Despite increasing threats to enforce federal marijuana prohibition from U.S. Attorney General Jeff Sessions, a fellow member of the Trump administration’s Cabinet just used the podium in the White House press briefing room to advocate for states’ rights to set their own cannabis laws.
“I thought that Colorado was wrong in allowing for the use of marijuana, which they’ve decided to do. But that’s their call,” Energy Secretary Rick Perry said on Tuesday. “I will defend that right robustly. That ought to be their call.”
Perry, a former Texas governor, was answering a question about the Clean Power Plan, an Obama-era energy policy that requires individual states to meet specific standards on reducing carbon dioxide emissions and which the Trump administration is considering scrapping.
“That’s the beauty of all of this,” he said. “Allow Americans to pick and choose where they want to live, under what types of governments. And we’ll figure it out.”
Criticizing “this idea that we’re gonna have one size fits all out of Washington, D.C.,” Perry said, “One of the reason I came to serve with President Trump was because I knew he believed in that.”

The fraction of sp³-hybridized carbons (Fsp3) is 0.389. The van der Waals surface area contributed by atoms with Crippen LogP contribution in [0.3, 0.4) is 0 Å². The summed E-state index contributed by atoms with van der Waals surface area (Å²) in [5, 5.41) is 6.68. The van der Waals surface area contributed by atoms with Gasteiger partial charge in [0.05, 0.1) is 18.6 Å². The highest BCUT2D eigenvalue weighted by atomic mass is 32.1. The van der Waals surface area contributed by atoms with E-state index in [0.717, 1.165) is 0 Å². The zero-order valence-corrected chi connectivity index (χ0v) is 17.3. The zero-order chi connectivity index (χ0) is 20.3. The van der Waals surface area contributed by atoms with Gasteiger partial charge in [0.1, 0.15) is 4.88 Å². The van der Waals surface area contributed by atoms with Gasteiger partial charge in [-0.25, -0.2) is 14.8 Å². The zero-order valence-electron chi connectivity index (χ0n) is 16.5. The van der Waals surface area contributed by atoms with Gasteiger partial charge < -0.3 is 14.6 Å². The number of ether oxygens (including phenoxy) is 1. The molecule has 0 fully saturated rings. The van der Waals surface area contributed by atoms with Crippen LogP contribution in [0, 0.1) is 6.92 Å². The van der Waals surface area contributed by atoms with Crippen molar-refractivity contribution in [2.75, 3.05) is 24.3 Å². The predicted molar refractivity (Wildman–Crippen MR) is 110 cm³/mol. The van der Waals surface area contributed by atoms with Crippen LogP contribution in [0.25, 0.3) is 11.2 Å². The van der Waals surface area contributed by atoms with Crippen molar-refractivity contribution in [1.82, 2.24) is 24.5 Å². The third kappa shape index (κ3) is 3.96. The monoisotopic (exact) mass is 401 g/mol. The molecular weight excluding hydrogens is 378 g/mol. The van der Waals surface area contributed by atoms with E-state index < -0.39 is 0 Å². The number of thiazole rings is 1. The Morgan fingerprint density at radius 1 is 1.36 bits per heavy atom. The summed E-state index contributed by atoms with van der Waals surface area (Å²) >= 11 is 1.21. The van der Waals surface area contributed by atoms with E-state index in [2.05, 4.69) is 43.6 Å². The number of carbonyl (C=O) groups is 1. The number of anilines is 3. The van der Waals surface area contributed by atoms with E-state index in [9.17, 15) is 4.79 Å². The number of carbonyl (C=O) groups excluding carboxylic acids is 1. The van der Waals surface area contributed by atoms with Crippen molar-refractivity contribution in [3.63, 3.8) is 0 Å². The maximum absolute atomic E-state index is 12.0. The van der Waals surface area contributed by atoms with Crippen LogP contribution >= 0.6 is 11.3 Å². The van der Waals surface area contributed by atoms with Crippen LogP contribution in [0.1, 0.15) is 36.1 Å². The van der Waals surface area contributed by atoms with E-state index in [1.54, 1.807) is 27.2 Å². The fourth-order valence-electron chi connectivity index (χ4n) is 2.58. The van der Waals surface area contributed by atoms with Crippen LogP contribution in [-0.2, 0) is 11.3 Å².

Perry, who repeatedly pledged to defend state marijuana laws during the course of his own failed presidential campaign in 2015, proactively brought up cannabis without prompting in response to the energy policy question.
Earlier in the briefing in response to another question, he called federal intrusion into state affairs “just nonsense” and said, “I happen to believe that the states are laboratories of innovation. They’re innovators just like we have at our national labs.
During his presidential run, Perry consistently voiced support for federalism and the 10th Amendment.
“I don’t agree with those decisions that were made by…the state of Colorado or Washington, but I will defend it to my death, if you will, to allow them to make those decisions,” he said in one radio interview. “I think they will look back and they will find that it was a huge error that they made. But I’m going to stick with the founding fathers rather than picking and choosing which [state laws] I want to defend and which ones I don’t.”
In a Daily Show appearance he said, “If you want to go somewhere where you can smoke medicinal weed, then you ought to be able to do that.”
Trump himself repeatedly said he supported states’ rights to enact their own marijuana laws during the campaign and expressed personal support for medical cannabis, saying he knows people who have benefited from it.
Perry isn’t the only Cabinet member who seems open to marijuana law reform. Veterans Affairs Secretary David Shulkin said on Saturday that state legalization is leading to increased research on cannabis’s potential benefits for military veterans in light of federal roadblocks.
In contrast, Sessions has asked Congress to undo current protections that prevent the Justice Department from interfering with state medical cannabis laws.